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New Technique to Hijack Social Media Accounts

Access Now has documented it being used against a Twitter user, but it also works against other social media accounts:

With the Doubleswitch attack, a hijacker takes control of a victim’s account through one of several attack vectors. People who have not enabled an app-based form of multifactor authentication for their accounts are especially vulnerable. For instance, an attacker could trick you into revealing your password through phishing. If you don’t have multifactor authentication, you lack a secondary line of defense. Once in control, the hijacker can then send messages and also subtly change your account information, including your username. The original username for your account is now available, allowing the hijacker to register for an account using that original username, while providing different login credentials.

Three news stories.

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Criminals are Now Exploiting SS7 Flaws to Hack Smartphone Two-Factor Authentication Systems

I’ve previously written about the serious vulnerabilities in the SS7 phone routing system. Basically, the system doesn’t authenticate messages. Now, criminals are using it to hack smartphone-based two-factor authentication systems:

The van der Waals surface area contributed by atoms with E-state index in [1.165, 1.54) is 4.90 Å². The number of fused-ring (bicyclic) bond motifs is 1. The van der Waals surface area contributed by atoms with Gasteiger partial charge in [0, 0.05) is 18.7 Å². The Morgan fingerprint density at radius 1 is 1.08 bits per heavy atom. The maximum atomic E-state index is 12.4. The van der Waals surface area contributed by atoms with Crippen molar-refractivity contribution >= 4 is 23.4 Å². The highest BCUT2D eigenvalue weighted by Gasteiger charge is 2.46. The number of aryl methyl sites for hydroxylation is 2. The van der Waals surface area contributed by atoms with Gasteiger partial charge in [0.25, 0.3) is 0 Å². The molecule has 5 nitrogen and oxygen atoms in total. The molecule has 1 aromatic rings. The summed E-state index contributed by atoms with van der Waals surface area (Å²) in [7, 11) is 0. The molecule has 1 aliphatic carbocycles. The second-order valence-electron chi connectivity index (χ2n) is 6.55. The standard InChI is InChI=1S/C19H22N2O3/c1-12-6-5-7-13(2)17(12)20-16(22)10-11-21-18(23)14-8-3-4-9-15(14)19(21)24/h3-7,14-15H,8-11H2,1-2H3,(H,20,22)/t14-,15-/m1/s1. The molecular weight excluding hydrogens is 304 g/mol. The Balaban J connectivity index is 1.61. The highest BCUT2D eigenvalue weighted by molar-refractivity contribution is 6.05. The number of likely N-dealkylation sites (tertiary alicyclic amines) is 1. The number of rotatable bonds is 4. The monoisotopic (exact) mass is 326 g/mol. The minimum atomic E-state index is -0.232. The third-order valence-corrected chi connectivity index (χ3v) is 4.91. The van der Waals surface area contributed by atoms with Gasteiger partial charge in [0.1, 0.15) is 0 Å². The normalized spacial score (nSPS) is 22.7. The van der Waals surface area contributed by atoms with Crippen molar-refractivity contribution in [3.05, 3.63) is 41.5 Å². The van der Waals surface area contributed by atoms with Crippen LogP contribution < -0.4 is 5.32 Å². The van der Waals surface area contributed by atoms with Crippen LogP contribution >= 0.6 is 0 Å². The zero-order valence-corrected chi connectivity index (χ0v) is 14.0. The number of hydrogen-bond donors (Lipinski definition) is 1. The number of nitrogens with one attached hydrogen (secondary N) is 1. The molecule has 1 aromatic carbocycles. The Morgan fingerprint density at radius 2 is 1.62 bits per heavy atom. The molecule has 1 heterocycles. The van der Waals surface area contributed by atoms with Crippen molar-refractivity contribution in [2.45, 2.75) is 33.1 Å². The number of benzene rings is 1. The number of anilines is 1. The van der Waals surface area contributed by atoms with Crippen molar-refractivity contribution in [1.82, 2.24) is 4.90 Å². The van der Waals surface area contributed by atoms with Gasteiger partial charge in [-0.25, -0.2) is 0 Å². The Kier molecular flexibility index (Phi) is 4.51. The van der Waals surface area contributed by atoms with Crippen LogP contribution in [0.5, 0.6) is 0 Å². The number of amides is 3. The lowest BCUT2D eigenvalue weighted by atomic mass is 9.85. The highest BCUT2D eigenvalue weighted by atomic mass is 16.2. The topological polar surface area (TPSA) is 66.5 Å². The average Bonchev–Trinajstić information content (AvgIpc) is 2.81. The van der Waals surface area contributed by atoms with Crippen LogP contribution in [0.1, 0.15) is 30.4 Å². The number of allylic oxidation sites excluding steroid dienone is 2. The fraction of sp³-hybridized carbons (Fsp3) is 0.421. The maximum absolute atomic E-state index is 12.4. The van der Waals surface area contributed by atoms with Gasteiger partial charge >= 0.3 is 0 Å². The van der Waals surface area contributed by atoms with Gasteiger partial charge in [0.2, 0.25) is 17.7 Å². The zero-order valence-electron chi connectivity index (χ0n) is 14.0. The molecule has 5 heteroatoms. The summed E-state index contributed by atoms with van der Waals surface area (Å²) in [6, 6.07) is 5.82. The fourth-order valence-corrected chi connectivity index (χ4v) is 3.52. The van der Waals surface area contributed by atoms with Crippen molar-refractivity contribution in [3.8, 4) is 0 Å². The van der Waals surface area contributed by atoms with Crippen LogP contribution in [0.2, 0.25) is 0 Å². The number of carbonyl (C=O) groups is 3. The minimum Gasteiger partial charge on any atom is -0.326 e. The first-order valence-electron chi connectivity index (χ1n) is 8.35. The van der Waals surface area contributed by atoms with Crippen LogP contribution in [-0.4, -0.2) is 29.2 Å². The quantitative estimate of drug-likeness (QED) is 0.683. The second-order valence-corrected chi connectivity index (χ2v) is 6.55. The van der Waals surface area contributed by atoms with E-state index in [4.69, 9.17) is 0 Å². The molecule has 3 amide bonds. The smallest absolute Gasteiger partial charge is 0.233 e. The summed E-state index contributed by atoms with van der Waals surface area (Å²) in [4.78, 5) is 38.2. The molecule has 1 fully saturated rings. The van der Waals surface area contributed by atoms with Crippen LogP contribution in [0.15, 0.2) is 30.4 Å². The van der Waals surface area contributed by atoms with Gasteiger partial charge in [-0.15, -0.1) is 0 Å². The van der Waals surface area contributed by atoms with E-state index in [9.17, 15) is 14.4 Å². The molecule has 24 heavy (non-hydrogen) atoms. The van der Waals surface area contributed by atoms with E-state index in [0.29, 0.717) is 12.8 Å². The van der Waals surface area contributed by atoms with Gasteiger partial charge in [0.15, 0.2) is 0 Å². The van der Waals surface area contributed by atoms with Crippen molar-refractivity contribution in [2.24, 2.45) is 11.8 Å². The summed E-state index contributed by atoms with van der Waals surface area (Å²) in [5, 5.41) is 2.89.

In short, the issue with SS7 is that the network believes whatever you tell it. SS7 is especially used for data-roaming: when a phone user goes outside their own provider’s coverage, messages still need to get routed to them. But anyone with SS7 access, which can be purchased for around 1000 Euros according to The Süddeutsche Zeitung, can send a routing request, and the network may not authenticate where the message is coming from.

That allows the attacker to direct a target’s text messages to another device, and, in the case of the bank accounts, steal any codes needed to login or greenlight money transfers (after the hackers obtained victim passwords).

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NIST is No Longer Recommending Two-Factor Authentication Using SMS

NIST is no longer recommending two-factor authentication systems that use SMS, because of their many insecurities. In the latest draft of its Digital Authentication Guideline, there’s the line:

[Out of band verification] using SMS is deprecated, and will no longer be allowed in future releases of this guidance.

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